The greater volume and total cholinergic neuron number in the Peterson et al. study may be indicative of some systematic error in their calculations. One factor that could have contributed to the discrepancy would be the possibility that Peterson et al. used tissue sections that were not representative of the medial septum/diagonal band or used a sampling grid that did not give neurons an equal likelihood of being counted. However, it is unclear from their comment how many sections were analyzed, what internal reference point was used to ensure that similar sections were sampled between animal groups, from which rostro-caudal level the sections were taken, and how the sampling grid was applied (interpoint distance and so forth). Cholinergic neurons are not distributed in a homogeneous fashion, and small differences in the sampling area in any of the three dimensions would result in substantial numerical differences. If these sampling errors exist, they could be exaggerated if a brain region that includes large areas that are not occupied by cholinergic neurons is used as the reference volume. In addition, some mouse strains are known to lack (to various degrees between animals) fusion of the corpus callosum, which can prevent accurate determination of the genu of the corpus callosum (one of the boundaries used by Peterson et al.), which would make accurate volume determination difficult.

In conclusion, we have confirmed our previous published results by using the optical disector method for counting neurons in the entire coronal plane of the medial septum in every third section through the septal nucleus (which represents the entire 3-dimensional extent of the nucleus). Therefore, the apparent discrepancy between our results and those of Peterson et al. is most likely not due to differences in quantification methods, but may reflect a genetic difference between the two mouse colonies that is not related to p75. Our results (1), that p75-deficient mice have more basal forebrain cholinergic neurons than control mice and that they do not show the apoptosis observed in control mice, probably more closely reflect the (death-mediating) role of p75. This was further strengthened by our finding (1) that a p75-interfering peptide mimicked the phenotype of the p75deficient mice, that is, prevented the postnatal death of the cholinergic neurons in control mice. Our results also are consistent with the observations by others that p75 can mediate cell death (5). To resolve the issue of which results (which mice) most closely represent the role of p75 in the basal forebrain, it will be of great interest to analyze the recently created p75-deficient mice, which are on a different genetic background (C57BL/6J; Jackson Laboratories).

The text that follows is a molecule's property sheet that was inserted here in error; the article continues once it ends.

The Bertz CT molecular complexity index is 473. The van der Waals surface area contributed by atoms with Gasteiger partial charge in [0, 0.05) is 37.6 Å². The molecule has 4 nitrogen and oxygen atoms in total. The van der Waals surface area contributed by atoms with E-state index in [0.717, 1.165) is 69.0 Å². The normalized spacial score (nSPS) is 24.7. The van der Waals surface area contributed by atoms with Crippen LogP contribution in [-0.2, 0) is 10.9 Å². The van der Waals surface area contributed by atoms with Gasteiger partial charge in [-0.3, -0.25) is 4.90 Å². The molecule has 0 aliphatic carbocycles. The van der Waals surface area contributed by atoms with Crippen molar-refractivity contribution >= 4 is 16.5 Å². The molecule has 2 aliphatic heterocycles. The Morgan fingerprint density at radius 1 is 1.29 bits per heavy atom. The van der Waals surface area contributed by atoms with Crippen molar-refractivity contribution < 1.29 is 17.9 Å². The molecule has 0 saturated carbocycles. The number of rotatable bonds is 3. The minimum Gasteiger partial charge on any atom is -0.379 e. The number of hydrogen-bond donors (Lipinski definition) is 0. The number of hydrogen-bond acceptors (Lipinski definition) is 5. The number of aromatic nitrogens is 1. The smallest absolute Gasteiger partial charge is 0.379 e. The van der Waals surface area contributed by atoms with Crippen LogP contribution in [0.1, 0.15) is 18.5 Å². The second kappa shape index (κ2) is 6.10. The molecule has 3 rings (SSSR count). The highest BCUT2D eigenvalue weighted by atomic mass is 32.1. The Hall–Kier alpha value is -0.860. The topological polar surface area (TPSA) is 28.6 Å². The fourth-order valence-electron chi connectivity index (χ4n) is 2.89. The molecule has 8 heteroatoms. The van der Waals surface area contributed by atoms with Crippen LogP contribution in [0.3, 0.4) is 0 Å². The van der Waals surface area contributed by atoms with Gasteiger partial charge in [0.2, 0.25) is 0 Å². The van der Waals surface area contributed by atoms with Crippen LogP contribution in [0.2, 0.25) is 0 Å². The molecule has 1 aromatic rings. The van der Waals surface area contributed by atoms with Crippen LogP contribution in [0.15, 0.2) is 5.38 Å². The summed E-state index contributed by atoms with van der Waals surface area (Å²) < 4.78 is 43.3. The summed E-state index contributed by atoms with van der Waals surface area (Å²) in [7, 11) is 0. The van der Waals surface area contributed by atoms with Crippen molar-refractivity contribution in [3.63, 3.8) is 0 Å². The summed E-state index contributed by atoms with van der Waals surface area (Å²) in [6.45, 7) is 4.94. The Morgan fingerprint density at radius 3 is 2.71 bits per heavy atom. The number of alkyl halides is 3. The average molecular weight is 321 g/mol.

Note added in proof: A study (6) from the laboratory of Frank Longo (University of California, San Francisco) replicates our results that adult p75-deficient mice have 50% more cholinergic neurons in the basal forebrain. They obtained p75-deficient mice from Jackson Laboratories and, through backcrossing, produced deficient and wild-type control littermates. With the use of highly controlled stereological methods, the numbers of neurons were blindly assessed by people from two laboratories (F. M. Longo and W. C. Mobley, also at University of California, San Francisco).